In their regular season meeting in New England, Bill Belichick played a defense geared towards stopping Denver’s aerial attack. Even when down 24 points at one point in the game, Belichick only had 6 defenders in the box to defend the run. Instead, New England played 5 defensive backs, two further than 10 yards from the line of scrimmage at the beginning of the play.
Against this defense, Denver ran the ball 48 times for absurd 5.83 yards per carry (NFL teams have averaged 4.1 yards over the last 10 years). Manning only threw for 3.47 yards per attempt on 38 pass plays.
It’s difficult to say that Belichick’s defensive plan won the game for New England. There were so many turnovers and fluky plays on both sides that finally allowed New England to win in overtime. But New England’s defense did shut down Denver’s passing attack.
From watching the game, New England’s secondary had an amazing game, especially CB Aqib Talib on WR Demaryius Thomas. It’s unlikely they’ll play that well again.
I give Denver 67% chance to win this game.
The return of Carlos Rogers
Before the 2011 season, San Francisco had a weak pass defense. They fixed this by signing CB Carlos Rodgers as a free agent and drafting pass rush LB Aldon Smith. In the 3 last years, San Francisco has been a top 10 pass defense by yards allowed per attempt.
However, Rogers missed the last two playoff games with a hamstring injury. San Francisco’s defense held up in the cold of Green Bay, holding QB Aaron Rodgers to 5.23 yards per attempt, less than the league average of 6.1. However, Carolina QB Cam Newton threw for 7.73 yards per attempt last weekend.
If Rogers can be effective coming off an injury, San Francisco has a much better chance to contain Seattle’s offense. However, the numbers suggest a win for Seattle, probably by 5 points.
How to predict NFL games
When running backs such as LeGarrette Blount and Marshawn Lynch run for so many yards, it’s easy to get fooled into thinking rushing matters in winning playoff games.
But the numbers simply do not support that claim. To think about this another way, New England rushed for 5.09 yards per carry, which includes Blount’s 73 yard touch down run. NFL teams average 6.1 yards per pass attempt, including lost yards on sacks.
This doesn’t mean that rushing has no place in the NFL. Deception is a key factor in sports, and I believe run plays can set up play action fakes that result in long pass completions.
But do yourself a favor. Don’t look at rushing numbers like yards per carry when making NFL predictions. Instead, focus on passing numbers. For more, click here.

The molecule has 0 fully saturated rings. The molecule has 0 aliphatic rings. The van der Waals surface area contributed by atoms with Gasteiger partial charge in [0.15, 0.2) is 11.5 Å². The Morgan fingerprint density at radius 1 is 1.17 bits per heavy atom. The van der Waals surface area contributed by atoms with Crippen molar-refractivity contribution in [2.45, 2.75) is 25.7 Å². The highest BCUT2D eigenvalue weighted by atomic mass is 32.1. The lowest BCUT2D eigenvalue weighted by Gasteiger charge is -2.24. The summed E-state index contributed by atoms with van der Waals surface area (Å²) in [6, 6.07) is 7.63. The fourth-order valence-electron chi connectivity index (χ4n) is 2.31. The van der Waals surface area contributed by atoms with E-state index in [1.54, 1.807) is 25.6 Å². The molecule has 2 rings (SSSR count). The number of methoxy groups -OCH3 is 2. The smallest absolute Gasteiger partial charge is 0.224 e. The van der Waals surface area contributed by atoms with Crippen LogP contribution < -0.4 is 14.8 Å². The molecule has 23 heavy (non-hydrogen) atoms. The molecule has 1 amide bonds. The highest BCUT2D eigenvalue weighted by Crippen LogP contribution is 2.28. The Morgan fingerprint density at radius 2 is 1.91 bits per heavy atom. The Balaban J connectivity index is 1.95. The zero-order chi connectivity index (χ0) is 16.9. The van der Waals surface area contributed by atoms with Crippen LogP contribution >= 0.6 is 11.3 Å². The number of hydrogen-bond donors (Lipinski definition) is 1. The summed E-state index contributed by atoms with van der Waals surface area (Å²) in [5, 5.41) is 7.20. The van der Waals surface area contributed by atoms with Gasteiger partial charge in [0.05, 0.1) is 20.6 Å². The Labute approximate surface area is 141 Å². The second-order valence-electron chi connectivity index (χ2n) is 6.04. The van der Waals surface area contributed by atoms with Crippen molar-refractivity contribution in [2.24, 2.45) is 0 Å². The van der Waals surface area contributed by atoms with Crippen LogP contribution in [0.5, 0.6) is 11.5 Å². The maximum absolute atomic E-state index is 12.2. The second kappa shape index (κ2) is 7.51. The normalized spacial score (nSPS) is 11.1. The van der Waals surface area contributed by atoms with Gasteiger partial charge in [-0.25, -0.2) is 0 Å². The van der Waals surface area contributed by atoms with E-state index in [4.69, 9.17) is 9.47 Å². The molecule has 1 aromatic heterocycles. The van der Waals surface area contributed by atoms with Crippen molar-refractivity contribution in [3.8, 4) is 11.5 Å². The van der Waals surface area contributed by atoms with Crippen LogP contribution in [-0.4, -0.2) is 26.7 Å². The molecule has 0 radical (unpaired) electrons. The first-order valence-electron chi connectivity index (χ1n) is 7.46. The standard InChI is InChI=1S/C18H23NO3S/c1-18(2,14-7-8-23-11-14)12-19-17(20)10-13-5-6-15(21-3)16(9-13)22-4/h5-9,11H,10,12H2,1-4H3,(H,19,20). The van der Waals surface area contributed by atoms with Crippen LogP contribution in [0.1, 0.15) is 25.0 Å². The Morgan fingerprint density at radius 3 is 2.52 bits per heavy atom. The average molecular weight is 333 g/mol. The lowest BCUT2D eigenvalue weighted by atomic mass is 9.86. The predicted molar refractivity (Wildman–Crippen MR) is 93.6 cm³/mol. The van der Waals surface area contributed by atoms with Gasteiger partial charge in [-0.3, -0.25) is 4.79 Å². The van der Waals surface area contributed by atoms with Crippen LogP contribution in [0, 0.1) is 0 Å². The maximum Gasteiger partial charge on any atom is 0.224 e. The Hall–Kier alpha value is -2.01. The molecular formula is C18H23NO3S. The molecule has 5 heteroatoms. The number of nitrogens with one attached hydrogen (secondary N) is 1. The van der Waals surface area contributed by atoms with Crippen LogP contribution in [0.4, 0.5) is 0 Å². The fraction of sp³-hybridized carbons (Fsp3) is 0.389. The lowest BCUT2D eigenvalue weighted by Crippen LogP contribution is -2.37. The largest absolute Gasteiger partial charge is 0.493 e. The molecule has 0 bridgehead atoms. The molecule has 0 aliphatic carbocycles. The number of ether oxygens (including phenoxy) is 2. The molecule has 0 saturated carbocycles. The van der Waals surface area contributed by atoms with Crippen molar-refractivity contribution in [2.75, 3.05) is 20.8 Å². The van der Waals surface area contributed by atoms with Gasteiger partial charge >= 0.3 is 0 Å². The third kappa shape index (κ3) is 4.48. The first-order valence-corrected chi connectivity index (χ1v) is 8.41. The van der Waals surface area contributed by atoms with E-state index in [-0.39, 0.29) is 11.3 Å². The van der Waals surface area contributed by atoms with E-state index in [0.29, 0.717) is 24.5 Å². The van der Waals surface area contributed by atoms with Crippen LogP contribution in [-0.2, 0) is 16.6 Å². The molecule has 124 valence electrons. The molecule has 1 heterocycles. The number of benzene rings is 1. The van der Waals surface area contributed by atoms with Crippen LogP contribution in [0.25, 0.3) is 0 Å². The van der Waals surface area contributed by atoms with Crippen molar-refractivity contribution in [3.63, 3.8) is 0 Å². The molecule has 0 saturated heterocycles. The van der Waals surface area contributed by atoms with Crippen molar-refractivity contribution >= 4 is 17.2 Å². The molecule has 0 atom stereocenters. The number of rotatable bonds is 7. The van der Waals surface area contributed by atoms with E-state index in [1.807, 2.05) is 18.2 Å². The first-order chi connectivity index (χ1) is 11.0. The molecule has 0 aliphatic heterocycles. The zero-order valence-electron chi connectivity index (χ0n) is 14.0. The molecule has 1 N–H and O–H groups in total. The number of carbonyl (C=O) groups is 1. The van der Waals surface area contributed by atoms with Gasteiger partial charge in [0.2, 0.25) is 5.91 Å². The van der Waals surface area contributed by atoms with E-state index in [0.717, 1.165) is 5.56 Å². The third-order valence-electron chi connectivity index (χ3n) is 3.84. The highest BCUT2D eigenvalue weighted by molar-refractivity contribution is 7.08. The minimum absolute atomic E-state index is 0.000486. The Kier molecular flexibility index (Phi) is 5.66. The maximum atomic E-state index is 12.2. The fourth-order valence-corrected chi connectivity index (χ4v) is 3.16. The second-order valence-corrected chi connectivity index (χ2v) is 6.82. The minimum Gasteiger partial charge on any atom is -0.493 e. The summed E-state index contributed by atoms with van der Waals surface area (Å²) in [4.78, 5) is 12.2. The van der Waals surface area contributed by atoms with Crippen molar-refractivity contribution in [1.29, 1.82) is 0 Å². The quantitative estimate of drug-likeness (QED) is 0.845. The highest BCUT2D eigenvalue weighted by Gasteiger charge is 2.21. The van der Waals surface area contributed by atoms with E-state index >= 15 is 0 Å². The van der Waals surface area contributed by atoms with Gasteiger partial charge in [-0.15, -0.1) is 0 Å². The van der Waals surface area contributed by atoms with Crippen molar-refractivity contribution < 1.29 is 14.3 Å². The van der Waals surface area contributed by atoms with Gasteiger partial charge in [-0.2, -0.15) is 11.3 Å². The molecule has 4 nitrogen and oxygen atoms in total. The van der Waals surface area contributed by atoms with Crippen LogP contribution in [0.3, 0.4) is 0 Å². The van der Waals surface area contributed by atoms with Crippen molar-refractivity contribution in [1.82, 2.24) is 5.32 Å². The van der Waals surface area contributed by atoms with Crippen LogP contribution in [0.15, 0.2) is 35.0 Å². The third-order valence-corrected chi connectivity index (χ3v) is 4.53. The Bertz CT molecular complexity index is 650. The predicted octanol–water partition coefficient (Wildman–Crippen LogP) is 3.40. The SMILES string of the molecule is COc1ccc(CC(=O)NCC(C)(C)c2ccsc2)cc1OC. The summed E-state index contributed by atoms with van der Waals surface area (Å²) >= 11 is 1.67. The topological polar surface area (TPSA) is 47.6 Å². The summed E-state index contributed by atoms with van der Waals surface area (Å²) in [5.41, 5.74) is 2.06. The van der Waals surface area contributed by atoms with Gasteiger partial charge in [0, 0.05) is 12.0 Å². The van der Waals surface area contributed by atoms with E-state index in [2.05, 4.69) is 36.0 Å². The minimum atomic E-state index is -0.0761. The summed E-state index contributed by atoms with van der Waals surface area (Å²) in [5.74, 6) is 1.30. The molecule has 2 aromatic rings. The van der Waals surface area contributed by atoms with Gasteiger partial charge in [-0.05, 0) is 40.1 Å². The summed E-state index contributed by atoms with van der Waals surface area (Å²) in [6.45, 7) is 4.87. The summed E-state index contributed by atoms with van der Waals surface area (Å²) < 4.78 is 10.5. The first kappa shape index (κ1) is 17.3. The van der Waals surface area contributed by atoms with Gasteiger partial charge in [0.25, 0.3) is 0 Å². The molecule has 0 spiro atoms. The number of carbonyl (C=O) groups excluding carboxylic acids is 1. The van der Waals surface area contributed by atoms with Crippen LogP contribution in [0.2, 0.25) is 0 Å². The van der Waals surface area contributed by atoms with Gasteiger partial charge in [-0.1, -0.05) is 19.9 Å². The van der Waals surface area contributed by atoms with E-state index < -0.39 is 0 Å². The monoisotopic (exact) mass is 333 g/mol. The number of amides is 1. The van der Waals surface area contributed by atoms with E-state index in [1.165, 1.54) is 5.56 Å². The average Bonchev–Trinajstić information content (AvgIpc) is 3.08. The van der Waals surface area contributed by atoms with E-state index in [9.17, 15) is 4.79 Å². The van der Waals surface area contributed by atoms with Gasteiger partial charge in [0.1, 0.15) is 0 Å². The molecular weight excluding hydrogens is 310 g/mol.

D H says
Many pundits are going on SF Bay Area radio and saying Seattle and Russell Wilson’t passing attack have taken a steep downturn in past several games. Does your formula add weight to recent games and subtract it from September and October games? Any way of knowing if this would change results? Presumably without Percy Harvin and Sydney Rice, SEA’s efficiency is different, just as SF’s is with addition of Crabtree.
Ed Feng says
I do not weight recent games more. I think you inevitably pick up some noise by doing this, although I reserve the right to change my mind about this in the future.
I’m not sure Percy Harvin matters so much. He caught one pass during the regular season. With Golden Tate and Doug Baldwin at full strength, Seattle should be fine through the air.
Marc Kenyon says
Ed has uncovered a very interesting trend here and it certainly reinforces the adage that the NFL has become a passing league. However while objectively looking at the passing numbers is obviously very useful in predicting the outcomes of games, one cannot ignore the synergy that exists between the running game and passing game. If a team is effective running the ball, then it draws defenses up and opens the field up for the passing game.
As shown by the scattergram in the article, rushing yards efficiency obviously does not correlate to making the playoffs, but does that mean the rushing game should be ignored entirely? Here I think Ed is right again that YPR is much more important than total rushing yards, or rushing efficiency. If a team that is built around the passing game can rush for only 100 yards per game, but at a clip of 5.0 YPR or better, then that signals that the opportunities to air it out are there in my opinion.
Ed Feng says
Marc, thanks for adding to the conversation. We can say with some certainty that looking at yards per carry won’t help you predict future games much. But I do think there is some synergy between rushing and passing via deception and play action passes. I don’t know how to quantify it, nor do I think anyone else does either. Good stuff to think about during the off season.